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Detox Learning Center

Word of Mouth: Biological Dentistry and What Your Mouth Is Really Telling You

Your mouth has a lot to say — and not just when it’s talking. Even if you’re not prone to witty banter or eloquent turn of phrase, your mouth still has some pretty insightful and rather amazing things to tell you. That’s because the mouth is integrally connected to the rest of your body. They say that the eyes are the windows to the soul, but your mouth is really a giant toothy window to your entire body. 

More and more, we’re beginning to understand that every biological system is interconnected, that every part of the body affects another. And because the mouth is kind of a big gaping hole, front and center, it’s a good place to start when trying to figure out what’s going on inside the body. You can tell a lot by looking at someone’s mouth and teeth. 

This way of viewing the mouth — as a part of the bigger picture of overall health — is just one of the many important aspects of the field of biological dentistry. Dentistry has always been about clean teeth, a pretty smile, and minty fresh breath — and biological dentists want to help you with that and a whole lot more. They also take holistic approach to getting you to that sparkly smile and those tartar-free teeth.

What Is Biological Dentistry? 

Biological dentistry can be hard to characterize and identify. Although any dentist can become an officially certified biological dentist, often, biological dentistry is more about a certain mindset and outlook. Biological dentistry has also been called functional, integrative, and even holistic dentistry.

According to the International Academy of Biological Dentistry and Medicine, biological dentistry is all about dentists working with medical and functional practitioners to treat the entire patient, “body, mind, spirit, and mouth.” They want to do away with the us vs. them mentality that medical specialization tends to promote and work together as a team for the overall good of their patients. They are dedicated to providing ethical and responsible care with a focus on each patient as an individual. Dentistry is not a “one-size-fits-all” scenario, and every patient has different health concerns and requirements. (1)

Biological dentists look at the entire body to find the causes of dental issues, as well as potential problems in the body that may result from such dental concerns, and then work to solve both cause and effect. With this vision toward both diagnosis and treatment, a biological dentist's goal is the optimum wellness of every patient as it relates to excellent oral health. (1)

What is a biological dentist? (square)

Consider the Alternative: Holistic Dental Care

Many biological dentists hope to blend certain principles of biophysics and alternative medicine, including traditional Chinese medicine (TCM), with classic, “clinical” dentistry. They want to help patients diagnose, treat, and recover from health concerns — in the mouth and beyond — that may have been difficult to treat with more-traditional methods, or the causes of which have been hard to pinpoint.

Much like TCM, biological dentistry is very energy-centric, focusing on the energy that connects the teeth to the other parts of the body, including bones, glands, joints, muscles, nerves, and organs. These dentists also consider how and why this energy might be disrupted or disturbed and how that affects the body.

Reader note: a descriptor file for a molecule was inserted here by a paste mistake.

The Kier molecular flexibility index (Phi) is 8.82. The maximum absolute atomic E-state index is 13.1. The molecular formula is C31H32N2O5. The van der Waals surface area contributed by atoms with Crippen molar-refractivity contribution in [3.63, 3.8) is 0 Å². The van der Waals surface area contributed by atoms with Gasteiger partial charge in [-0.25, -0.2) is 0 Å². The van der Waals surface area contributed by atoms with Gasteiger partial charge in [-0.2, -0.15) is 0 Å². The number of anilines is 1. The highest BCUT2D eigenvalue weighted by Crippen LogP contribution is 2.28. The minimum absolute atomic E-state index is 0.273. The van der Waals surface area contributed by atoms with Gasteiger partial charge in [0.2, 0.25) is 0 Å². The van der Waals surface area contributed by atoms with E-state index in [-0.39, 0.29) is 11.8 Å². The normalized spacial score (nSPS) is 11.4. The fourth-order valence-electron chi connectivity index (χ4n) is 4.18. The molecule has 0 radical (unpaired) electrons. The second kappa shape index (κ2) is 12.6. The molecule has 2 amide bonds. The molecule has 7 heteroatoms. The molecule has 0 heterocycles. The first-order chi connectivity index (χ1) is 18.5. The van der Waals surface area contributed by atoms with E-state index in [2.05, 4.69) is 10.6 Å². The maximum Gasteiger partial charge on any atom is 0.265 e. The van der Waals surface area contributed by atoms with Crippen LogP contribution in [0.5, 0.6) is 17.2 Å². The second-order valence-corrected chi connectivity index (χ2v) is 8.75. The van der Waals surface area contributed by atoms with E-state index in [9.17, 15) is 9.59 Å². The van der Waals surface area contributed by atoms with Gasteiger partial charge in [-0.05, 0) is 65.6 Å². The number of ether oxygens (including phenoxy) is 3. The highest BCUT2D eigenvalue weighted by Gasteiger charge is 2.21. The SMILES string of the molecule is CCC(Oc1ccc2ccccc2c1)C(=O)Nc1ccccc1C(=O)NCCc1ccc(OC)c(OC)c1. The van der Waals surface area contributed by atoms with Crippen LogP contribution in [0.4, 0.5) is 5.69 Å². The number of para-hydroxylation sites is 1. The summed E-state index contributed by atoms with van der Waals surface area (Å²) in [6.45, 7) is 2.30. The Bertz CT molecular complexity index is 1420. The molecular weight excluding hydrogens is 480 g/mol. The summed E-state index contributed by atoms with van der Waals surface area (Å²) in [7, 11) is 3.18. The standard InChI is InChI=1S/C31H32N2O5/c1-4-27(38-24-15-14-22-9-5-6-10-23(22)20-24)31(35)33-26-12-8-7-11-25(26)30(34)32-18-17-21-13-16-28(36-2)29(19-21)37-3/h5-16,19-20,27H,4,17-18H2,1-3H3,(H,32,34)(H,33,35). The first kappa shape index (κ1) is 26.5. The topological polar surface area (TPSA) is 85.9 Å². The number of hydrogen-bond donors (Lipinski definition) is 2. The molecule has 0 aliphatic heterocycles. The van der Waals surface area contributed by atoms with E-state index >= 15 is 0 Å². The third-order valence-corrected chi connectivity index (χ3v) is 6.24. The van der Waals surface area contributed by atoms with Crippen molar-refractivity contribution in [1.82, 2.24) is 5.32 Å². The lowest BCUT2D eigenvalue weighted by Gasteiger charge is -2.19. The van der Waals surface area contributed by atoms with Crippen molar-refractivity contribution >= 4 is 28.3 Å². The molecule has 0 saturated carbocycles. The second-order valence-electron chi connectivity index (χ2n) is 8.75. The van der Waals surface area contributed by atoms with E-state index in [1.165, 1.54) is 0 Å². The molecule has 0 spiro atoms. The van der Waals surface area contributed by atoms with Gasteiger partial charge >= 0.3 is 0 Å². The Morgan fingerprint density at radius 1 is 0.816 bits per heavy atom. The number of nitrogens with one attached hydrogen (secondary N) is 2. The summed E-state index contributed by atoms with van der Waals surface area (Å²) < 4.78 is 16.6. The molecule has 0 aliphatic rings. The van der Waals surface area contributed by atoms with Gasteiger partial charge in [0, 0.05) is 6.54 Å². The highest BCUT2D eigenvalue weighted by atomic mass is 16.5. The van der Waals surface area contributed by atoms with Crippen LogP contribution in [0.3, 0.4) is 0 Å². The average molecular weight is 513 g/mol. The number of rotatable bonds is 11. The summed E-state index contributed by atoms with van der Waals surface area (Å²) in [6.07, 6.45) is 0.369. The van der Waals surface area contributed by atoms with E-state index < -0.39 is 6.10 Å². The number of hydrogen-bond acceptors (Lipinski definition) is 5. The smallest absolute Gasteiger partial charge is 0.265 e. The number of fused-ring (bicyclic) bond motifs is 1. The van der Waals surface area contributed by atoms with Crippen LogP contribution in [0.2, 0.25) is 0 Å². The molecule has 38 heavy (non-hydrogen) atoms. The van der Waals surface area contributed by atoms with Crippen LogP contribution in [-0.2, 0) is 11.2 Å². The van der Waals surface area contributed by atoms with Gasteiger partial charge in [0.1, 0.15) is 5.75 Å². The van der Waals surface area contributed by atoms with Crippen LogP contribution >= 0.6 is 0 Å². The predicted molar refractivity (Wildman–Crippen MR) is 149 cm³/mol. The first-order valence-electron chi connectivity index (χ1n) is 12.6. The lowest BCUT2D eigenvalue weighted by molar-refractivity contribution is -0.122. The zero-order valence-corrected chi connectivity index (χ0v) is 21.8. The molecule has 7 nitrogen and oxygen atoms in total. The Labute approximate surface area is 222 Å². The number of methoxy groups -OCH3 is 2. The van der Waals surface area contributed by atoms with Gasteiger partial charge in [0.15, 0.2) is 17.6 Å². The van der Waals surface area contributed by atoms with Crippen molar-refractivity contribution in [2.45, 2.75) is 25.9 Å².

In their practice, biological dentists usually merge such concepts as acupuncture, electromagnetics, energy, homeopathy, light, muscle testing, nutrition, ozone therapy, and sound with more traditional science and dentistry. They might use red light therapy to increase blood circulation or pulsed electromagnetic frequency to treat inflammation. (1, 2)          

Badmouthing Toxins: What Goes into Your Mouth

Biological dentists attempt to use non-toxic approaches and materials in their practice. Through nutrition and homeopathic treatment, they also aim to detox the mouth and body, especially from the toxins that some methods of traditional dentistry may have caused.

Instead, by helping the body’s detoxification processes, they can eliminate a lot of the issues that may be affecting their patients. Biological dentists want to support the body’s natural ability to heal itself. (1, 2)

Here are four of the major potential toxin exposures in modern day dental practices: cavitations, fillings, fluoride, and root canals. 

Digging a Hole

A main area that biological dentists would like to remedy is cavitations. These are small holes in the jaw bone, usually resulting from an earlier tooth extraction that went awry — either that wasn’t done properly, didn’t heal well, or both. They are often found where someone’s wisdom teeth were removed.

If there is a lack of blood supply to the area, these holes can fill up with fatty cells, as well as bacteria, fungi, mercury, and pathogens. They may become infected and cause the surrounding bone to die. Biological dentists work to remove the bacteria, dead cells, and other toxins, and clean out the area. (3, 4, 5)

Don't Rinse and Repeat

Fluoride treatment and rinses have long been a go-to for many dentists. Many biological dentists, however, insist that fluoride is not only unnecessary and unhelpful, but downright poisonous. This is because fluoride isn’t found in the teeth, nor is it a nutrient that can help the body function in any way. The type of fluoride that is found in water is actually an industrial byproduct. (6)

So if the thought of someone using something potentially harmful on your teeth leaves a bad taste in your mouth, try to steer clear of fluoride.